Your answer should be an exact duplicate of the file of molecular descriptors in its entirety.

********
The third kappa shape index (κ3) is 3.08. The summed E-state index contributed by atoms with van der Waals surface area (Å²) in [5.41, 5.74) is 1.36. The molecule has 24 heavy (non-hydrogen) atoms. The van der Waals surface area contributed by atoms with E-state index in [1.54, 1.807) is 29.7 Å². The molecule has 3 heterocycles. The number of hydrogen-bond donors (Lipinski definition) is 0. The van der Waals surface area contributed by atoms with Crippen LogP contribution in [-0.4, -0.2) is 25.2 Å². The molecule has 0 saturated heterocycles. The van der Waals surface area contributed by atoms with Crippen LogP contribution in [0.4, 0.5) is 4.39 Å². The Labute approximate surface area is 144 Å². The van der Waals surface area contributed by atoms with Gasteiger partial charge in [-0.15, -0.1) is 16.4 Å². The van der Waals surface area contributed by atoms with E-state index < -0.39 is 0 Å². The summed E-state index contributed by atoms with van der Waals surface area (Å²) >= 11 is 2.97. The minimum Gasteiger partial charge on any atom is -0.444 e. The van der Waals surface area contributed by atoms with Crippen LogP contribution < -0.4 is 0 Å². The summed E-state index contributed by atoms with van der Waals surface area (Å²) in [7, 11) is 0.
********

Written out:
The third kappa shape index (κ3) is 3.08. The summed E-state index contributed by atoms with van der Waals surface area (Å²) in [5.41, 5.74) is 1.36. The molecule has 24 heavy (non-hydrogen) atoms. The van der Waals surface area contributed by atoms with E-state index in [1.54, 1.807) is 29.7 Å². The molecule has 3 heterocycles. The number of hydrogen-bond donors (Lipinski definition) is 0. The van der Waals surface area contributed by atoms with Crippen LogP contribution in [-0.4, -0.2) is 25.2 Å². The molecule has 0 saturated heterocycles. The van der Waals surface area contributed by atoms with Crippen LogP contribution in [0.4, 0.5) is 4.39 Å². The Labute approximate surface area is 144 Å². The van der Waals surface area contributed by atoms with Gasteiger partial charge in [-0.15, -0.1) is 16.4 Å². The van der Waals surface area contributed by atoms with E-state index < -0.39 is 0 Å². The summed E-state index contributed by atoms with van der Waals surface area (Å²) >= 11 is 2.97. The minimum Gasteiger partial charge on any atom is -0.444 e. The van der Waals surface area contributed by atoms with Crippen LogP contribution < -0.4 is 0 Å². The summed E-state index contributed by atoms with van der Waals surface area (Å²) in [7, 11) is 0.